August 14th, 2014
Lawyers of Color has named Brittany Boykin, an associate in our Charleston office, to its second annual Hot List from the Southern Region. The list recognizes early- to mid-career minority attorneys excelling in the legal profession. Honorees include in-house counsel, government attorneys, and law firm associates and partners chosen by the selection committee.
Boykin is featured in the Lawyers Of Color’s Hot List 2014, which recognizes minority lawyers under age 40 in various regions throughout the United States. She is part of the Southern Region—including South Carolina, North Carolina, Georgia, Florida, Alabama, Tennessee and Kentucky—and was feted at a reception hosted by Greenberg Traurig in July.
“I’m honored to be included among so many talented attorneys,” said Boykin.
Honorees were chosen through a two-pronged process, during which a selection committee spent months reviewing nominations and researching bar association publications and legal blogs to identify promising candidates. The committee accepted nominations from mentors, peers and colleagues; it also made editorial picks of attorneys who had noteworthy accomplishments or were active in legal pipeline initiatives.
Boykin practices insurance defense litigation with a focus on personal injury claims and was named a Rising Star by Super Lawyers for 2013 and 2014. She is active in both local and national bar associations. She is a member of the DRI Diversity Committee and serves on the South Carolina Bar’s CLE Seminars and Practice and Procedure Committees. Boykin also volunteers as a mentor to law students at the Charleston School of Law.
About Lawyers of Color, Inc.
Established in 2008 to report news of import to black legal professionals, Lawyers of Color, Inc. (LOCInc) is now a media and research company focusing on lawyers of color. In addition to its blogs, LOCInc also produces e-newsletters, events and social media platforms to engage legal professionals. The company aims to promote the causes and contributions of minority attorneys.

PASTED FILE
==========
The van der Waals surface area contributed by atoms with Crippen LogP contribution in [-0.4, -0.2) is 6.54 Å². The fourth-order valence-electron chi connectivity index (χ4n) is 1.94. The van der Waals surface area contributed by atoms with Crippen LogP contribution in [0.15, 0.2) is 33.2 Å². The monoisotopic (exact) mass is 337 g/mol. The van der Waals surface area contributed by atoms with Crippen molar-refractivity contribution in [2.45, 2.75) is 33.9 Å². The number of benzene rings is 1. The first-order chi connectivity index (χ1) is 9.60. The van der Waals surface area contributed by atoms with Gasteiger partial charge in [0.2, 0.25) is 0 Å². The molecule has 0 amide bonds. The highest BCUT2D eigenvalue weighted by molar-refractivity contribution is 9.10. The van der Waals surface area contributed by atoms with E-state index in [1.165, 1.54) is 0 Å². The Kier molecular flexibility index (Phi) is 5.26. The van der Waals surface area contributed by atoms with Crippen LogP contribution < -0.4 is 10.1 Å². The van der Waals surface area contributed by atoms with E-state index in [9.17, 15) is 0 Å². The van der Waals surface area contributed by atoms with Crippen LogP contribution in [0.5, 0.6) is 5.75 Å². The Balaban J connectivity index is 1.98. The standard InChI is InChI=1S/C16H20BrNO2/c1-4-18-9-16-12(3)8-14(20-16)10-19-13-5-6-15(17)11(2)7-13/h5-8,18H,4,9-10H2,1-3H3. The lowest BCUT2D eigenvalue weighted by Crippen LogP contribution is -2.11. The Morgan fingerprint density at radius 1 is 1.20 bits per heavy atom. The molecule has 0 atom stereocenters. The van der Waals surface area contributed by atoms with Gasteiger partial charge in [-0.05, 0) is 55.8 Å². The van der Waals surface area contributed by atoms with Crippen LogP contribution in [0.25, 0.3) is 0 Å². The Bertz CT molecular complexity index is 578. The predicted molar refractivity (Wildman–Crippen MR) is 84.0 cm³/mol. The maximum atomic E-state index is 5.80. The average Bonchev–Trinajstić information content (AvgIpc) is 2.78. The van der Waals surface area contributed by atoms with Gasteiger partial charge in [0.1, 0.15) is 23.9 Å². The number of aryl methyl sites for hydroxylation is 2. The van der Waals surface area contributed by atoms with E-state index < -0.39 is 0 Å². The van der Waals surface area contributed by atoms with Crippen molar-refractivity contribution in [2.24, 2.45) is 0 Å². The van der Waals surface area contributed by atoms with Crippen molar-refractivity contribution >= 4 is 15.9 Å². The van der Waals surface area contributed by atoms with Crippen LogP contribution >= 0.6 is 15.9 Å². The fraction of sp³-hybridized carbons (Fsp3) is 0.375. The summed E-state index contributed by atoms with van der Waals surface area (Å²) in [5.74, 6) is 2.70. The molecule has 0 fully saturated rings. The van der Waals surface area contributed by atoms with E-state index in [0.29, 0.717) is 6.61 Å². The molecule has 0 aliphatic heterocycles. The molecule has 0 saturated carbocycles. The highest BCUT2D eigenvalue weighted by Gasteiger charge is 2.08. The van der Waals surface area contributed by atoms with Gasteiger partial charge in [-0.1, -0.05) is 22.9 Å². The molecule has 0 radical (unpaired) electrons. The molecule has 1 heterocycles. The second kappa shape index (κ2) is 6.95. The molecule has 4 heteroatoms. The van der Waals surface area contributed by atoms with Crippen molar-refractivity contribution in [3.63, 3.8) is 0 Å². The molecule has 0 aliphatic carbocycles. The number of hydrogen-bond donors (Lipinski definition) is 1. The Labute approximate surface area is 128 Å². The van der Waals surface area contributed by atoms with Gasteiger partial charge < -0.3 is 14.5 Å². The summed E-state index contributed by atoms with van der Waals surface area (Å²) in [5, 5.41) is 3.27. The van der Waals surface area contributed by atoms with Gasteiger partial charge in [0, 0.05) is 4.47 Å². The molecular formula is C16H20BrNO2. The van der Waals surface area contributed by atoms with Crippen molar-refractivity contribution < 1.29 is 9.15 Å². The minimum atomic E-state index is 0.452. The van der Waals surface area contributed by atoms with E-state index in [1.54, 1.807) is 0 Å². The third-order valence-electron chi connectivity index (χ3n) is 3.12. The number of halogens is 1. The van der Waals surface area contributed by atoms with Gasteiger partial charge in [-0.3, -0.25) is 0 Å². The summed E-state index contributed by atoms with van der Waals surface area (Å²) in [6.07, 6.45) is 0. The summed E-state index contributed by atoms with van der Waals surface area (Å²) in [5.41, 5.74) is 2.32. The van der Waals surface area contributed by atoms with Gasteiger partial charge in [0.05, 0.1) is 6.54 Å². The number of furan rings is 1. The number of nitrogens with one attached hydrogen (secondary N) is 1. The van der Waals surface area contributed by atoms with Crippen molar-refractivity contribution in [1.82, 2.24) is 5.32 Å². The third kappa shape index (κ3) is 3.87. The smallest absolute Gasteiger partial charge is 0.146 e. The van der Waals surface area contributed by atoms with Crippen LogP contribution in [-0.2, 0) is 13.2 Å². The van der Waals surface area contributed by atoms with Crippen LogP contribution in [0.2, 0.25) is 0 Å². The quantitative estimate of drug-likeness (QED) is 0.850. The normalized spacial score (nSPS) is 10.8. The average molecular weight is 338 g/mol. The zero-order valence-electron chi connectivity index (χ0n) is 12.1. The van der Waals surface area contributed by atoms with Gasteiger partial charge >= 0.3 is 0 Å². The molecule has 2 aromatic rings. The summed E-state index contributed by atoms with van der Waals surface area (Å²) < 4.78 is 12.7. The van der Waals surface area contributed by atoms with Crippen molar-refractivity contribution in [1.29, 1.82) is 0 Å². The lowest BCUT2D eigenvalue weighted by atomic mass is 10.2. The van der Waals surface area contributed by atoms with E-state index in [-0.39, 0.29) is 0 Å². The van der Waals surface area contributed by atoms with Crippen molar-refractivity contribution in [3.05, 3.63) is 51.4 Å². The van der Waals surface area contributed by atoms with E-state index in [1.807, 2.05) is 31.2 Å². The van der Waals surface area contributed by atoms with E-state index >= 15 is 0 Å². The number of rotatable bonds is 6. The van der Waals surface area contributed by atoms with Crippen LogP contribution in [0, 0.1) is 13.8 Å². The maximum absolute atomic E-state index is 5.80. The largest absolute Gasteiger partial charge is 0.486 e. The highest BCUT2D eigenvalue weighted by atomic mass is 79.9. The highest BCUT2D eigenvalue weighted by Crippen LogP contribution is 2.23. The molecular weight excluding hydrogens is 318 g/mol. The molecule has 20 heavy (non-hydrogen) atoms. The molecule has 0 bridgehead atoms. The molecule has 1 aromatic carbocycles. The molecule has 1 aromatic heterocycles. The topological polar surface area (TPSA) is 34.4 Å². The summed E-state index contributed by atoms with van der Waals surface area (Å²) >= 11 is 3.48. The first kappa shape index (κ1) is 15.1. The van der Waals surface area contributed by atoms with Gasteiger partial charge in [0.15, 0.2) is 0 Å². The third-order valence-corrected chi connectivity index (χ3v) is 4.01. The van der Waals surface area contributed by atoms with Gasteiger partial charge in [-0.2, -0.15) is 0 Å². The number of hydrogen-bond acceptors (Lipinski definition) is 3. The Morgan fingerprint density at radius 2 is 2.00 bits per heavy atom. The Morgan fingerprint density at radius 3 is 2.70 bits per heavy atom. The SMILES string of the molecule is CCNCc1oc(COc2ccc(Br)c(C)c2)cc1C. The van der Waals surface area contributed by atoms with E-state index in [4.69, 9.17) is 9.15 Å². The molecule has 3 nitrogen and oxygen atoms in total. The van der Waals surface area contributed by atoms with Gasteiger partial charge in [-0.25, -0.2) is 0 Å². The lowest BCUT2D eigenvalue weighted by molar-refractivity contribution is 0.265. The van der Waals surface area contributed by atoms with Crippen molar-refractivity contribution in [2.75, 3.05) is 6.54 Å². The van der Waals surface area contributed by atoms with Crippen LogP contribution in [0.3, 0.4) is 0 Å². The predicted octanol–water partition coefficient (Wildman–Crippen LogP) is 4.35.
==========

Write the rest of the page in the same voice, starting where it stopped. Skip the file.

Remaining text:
May 16th, 2014
This past week Andy Santaniello, of our Charlotte office, spoke at the Sheraton Four Season Koury Convention Center for the 2014 North Carolina Rural Water Association’s 37th annual conference and exhibition. He spoke with Neil Carpenter, of Maggie Valley Sanitary District and current president of the NC RWA. They talked about lawsuit we handled about 10 years ago that was a nightmare scenario for a water system. See below for the description of their presentation.
Nightmare on Dogwood Drive is a cautionary tale about a nightmare scenario for everyone involved when a water line leaks. The session will discuss a real, tragic event in the recent history of the Maggie Valley Sanitary District. Through a brief retelling of the event, we will discuss the intersection of many important issues facing utilities. Our topics will include: land use, aggressive development, adoption of privately constructed water systems, maintenance programs, leak detection, and lawsuits. Our goal will be to increase awareness of potential problems facing modern utilities and hopefully prevent future nightmares.
2014 NCRWA 37th Annual Conference Brochure